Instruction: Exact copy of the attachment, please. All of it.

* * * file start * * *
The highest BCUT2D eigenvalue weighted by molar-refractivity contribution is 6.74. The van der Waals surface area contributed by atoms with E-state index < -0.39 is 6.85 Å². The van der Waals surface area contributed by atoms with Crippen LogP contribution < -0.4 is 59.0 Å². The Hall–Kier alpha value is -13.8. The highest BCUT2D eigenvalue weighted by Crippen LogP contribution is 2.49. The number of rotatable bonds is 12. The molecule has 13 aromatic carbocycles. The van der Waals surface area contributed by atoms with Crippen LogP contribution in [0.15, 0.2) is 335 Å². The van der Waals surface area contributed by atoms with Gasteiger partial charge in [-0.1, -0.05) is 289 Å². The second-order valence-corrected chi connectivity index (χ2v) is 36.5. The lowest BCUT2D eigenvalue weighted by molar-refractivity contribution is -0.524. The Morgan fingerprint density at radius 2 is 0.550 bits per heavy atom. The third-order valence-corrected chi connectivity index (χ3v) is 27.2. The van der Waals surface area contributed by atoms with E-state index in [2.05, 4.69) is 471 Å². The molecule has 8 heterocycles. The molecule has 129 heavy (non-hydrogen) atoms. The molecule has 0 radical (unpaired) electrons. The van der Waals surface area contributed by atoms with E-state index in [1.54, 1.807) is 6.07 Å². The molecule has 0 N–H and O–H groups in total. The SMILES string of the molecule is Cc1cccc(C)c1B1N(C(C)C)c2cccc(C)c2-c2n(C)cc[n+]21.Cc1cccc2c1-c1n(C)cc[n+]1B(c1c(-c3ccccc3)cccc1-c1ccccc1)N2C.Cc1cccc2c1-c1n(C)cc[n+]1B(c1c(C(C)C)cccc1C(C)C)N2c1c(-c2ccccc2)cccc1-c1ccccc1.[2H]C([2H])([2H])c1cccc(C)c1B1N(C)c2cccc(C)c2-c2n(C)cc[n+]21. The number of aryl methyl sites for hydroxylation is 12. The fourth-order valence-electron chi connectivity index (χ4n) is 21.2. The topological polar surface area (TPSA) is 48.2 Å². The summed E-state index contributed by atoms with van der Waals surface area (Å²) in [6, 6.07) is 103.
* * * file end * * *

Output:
The highest BCUT2D eigenvalue weighted by molar-refractivity contribution is 6.74. The van der Waals surface area contributed by atoms with E-state index < -0.39 is 6.85 Å². The van der Waals surface area contributed by atoms with Crippen LogP contribution < -0.4 is 59.0 Å². The Hall–Kier alpha value is -13.8. The highest BCUT2D eigenvalue weighted by Crippen LogP contribution is 2.49. The number of rotatable bonds is 12. The molecule has 13 aromatic carbocycles. The van der Waals surface area contributed by atoms with Crippen LogP contribution in [0.15, 0.2) is 335 Å². The van der Waals surface area contributed by atoms with Gasteiger partial charge in [-0.1, -0.05) is 289 Å². The second-order valence-corrected chi connectivity index (χ2v) is 36.5. The lowest BCUT2D eigenvalue weighted by molar-refractivity contribution is -0.524. The Morgan fingerprint density at radius 2 is 0.550 bits per heavy atom. The third-order valence-corrected chi connectivity index (χ3v) is 27.2. The van der Waals surface area contributed by atoms with E-state index in [2.05, 4.69) is 471 Å². The molecule has 8 heterocycles. The molecule has 129 heavy (non-hydrogen) atoms. The molecule has 0 radical (unpaired) electrons. The van der Waals surface area contributed by atoms with E-state index in [1.54, 1.807) is 6.07 Å². The molecule has 0 N–H and O–H groups in total. The SMILES string of the molecule is Cc1cccc(C)c1B1N(C(C)C)c2cccc(C)c2-c2n(C)cc[n+]21.Cc1cccc2c1-c1n(C)cc[n+]1B(c1c(-c3ccccc3)cccc1-c1ccccc1)N2C.Cc1cccc2c1-c1n(C)cc[n+]1B(c1c(C(C)C)cccc1C(C)C)N2c1c(-c2ccccc2)cccc1-c1ccccc1.[2H]C([2H])([2H])c1cccc(C)c1B1N(C)c2cccc(C)c2-c2n(C)cc[n+]21. The number of aryl methyl sites for hydroxylation is 12. The fourth-order valence-electron chi connectivity index (χ4n) is 21.2. The topological polar surface area (TPSA) is 48.2 Å². The summed E-state index contributed by atoms with van der Waals surface area (Å²) in [6, 6.07) is 103.